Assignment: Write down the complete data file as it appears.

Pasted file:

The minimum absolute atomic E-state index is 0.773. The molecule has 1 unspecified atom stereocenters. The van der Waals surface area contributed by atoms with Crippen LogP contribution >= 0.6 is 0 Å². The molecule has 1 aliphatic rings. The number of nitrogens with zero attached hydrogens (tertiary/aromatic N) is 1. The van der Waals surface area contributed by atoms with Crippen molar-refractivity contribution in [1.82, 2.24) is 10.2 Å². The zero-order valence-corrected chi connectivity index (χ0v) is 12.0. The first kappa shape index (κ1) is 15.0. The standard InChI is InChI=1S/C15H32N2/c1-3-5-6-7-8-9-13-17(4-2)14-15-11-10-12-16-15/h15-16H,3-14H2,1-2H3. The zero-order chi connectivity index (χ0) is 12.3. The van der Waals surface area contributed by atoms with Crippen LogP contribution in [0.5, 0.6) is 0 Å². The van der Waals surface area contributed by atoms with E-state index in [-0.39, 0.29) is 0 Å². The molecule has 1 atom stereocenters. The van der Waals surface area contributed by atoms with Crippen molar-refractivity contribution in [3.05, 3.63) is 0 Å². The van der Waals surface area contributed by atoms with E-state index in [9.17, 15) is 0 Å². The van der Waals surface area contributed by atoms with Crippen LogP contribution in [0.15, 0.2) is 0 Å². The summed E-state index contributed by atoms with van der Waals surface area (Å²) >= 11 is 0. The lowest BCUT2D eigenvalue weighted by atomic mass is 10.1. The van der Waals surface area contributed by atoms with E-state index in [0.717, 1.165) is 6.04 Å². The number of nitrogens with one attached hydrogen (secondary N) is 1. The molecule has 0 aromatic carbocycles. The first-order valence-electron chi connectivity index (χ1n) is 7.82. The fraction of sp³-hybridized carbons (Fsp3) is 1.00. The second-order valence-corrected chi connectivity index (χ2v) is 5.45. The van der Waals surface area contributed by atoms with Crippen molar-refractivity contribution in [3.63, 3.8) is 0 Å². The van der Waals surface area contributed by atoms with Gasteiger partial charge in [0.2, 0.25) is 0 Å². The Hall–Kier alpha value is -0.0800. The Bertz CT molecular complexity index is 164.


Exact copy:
The minimum absolute atomic E-state index is 0.773. The molecule has 1 unspecified atom stereocenters. The van der Waals surface area contributed by atoms with Crippen LogP contribution >= 0.6 is 0 Å². The molecule has 1 aliphatic rings. The number of nitrogens with zero attached hydrogens (tertiary/aromatic N) is 1. The van der Waals surface area contributed by atoms with Crippen molar-refractivity contribution in [1.82, 2.24) is 10.2 Å². The zero-order valence-corrected chi connectivity index (χ0v) is 12.0. The first kappa shape index (κ1) is 15.0. The standard InChI is InChI=1S/C15H32N2/c1-3-5-6-7-8-9-13-17(4-2)14-15-11-10-12-16-15/h15-16H,3-14H2,1-2H3. The zero-order chi connectivity index (χ0) is 12.3. The van der Waals surface area contributed by atoms with Crippen LogP contribution in [0.5, 0.6) is 0 Å². The van der Waals surface area contributed by atoms with E-state index in [-0.39, 0.29) is 0 Å². The molecule has 1 atom stereocenters. The van der Waals surface area contributed by atoms with Crippen molar-refractivity contribution in [3.05, 3.63) is 0 Å². The van der Waals surface area contributed by atoms with E-state index in [9.17, 15) is 0 Å². The van der Waals surface area contributed by atoms with Crippen LogP contribution in [0.15, 0.2) is 0 Å². The summed E-state index contributed by atoms with van der Waals surface area (Å²) >= 11 is 0. The lowest BCUT2D eigenvalue weighted by atomic mass is 10.1. The van der Waals surface area contributed by atoms with E-state index in [0.717, 1.165) is 6.04 Å². The number of nitrogens with one attached hydrogen (secondary N) is 1. The molecule has 0 aromatic carbocycles. The first-order valence-electron chi connectivity index (χ1n) is 7.82. The fraction of sp³-hybridized carbons (Fsp3) is 1.00. The second-order valence-corrected chi connectivity index (χ2v) is 5.45. The van der Waals surface area contributed by atoms with Crippen molar-refractivity contribution in [3.63, 3.8) is 0 Å². The van der Waals surface area contributed by atoms with Gasteiger partial charge in [0.2, 0.25) is 0 Å². The Hall–Kier alpha value is -0.0800. The Bertz CT molecular complexity index is 164.